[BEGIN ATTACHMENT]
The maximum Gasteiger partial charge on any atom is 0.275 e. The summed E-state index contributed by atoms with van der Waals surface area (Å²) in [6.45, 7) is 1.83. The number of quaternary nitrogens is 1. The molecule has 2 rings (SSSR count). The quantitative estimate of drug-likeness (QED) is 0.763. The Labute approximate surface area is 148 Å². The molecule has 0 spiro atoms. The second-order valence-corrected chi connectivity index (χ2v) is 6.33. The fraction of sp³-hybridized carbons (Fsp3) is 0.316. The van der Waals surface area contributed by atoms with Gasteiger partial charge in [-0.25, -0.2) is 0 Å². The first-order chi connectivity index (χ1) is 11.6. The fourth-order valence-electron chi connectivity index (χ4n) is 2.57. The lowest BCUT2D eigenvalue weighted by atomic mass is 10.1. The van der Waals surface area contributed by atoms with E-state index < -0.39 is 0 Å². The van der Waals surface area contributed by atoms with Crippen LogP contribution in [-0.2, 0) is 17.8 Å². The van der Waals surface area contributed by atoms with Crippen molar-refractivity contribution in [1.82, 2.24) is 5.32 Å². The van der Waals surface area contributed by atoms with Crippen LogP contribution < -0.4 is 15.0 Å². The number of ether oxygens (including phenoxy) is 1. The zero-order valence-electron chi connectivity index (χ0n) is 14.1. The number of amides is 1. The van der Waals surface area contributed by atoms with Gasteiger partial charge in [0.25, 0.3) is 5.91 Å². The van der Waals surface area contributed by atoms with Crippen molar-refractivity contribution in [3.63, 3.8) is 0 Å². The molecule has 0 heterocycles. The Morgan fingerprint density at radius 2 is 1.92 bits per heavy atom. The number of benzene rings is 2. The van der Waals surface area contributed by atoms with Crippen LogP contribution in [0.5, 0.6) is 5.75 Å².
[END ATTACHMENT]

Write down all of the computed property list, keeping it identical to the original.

The maximum Gasteiger partial charge on any atom is 0.275 e. The summed E-state index contributed by atoms with van der Waals surface area (Å²) in [6.45, 7) is 1.83. The number of quaternary nitrogens is 1. The molecule has 2 rings (SSSR count). The quantitative estimate of drug-likeness (QED) is 0.763. The Labute approximate surface area is 148 Å². The molecule has 0 spiro atoms. The second-order valence-corrected chi connectivity index (χ2v) is 6.33. The fraction of sp³-hybridized carbons (Fsp3) is 0.316. The van der Waals surface area contributed by atoms with Gasteiger partial charge in [-0.25, -0.2) is 0 Å². The first-order chi connectivity index (χ1) is 11.6. The fourth-order valence-electron chi connectivity index (χ4n) is 2.57. The lowest BCUT2D eigenvalue weighted by atomic mass is 10.1. The van der Waals surface area contributed by atoms with E-state index < -0.39 is 0 Å². The van der Waals surface area contributed by atoms with Crippen LogP contribution in [-0.2, 0) is 17.8 Å². The van der Waals surface area contributed by atoms with Crippen molar-refractivity contribution in [1.82, 2.24) is 5.32 Å². The van der Waals surface area contributed by atoms with Crippen LogP contribution < -0.4 is 15.0 Å². The number of ether oxygens (including phenoxy) is 1. The zero-order valence-electron chi connectivity index (χ0n) is 14.1. The number of amides is 1. The van der Waals surface area contributed by atoms with Gasteiger partial charge in [0.25, 0.3) is 5.91 Å². The van der Waals surface area contributed by atoms with Crippen molar-refractivity contribution in [3.63, 3.8) is 0 Å². The molecule has 0 heterocycles. The Morgan fingerprint density at radius 2 is 1.92 bits per heavy atom. The number of benzene rings is 2. The van der Waals surface area contributed by atoms with Crippen LogP contribution in [0.5, 0.6) is 5.75 Å².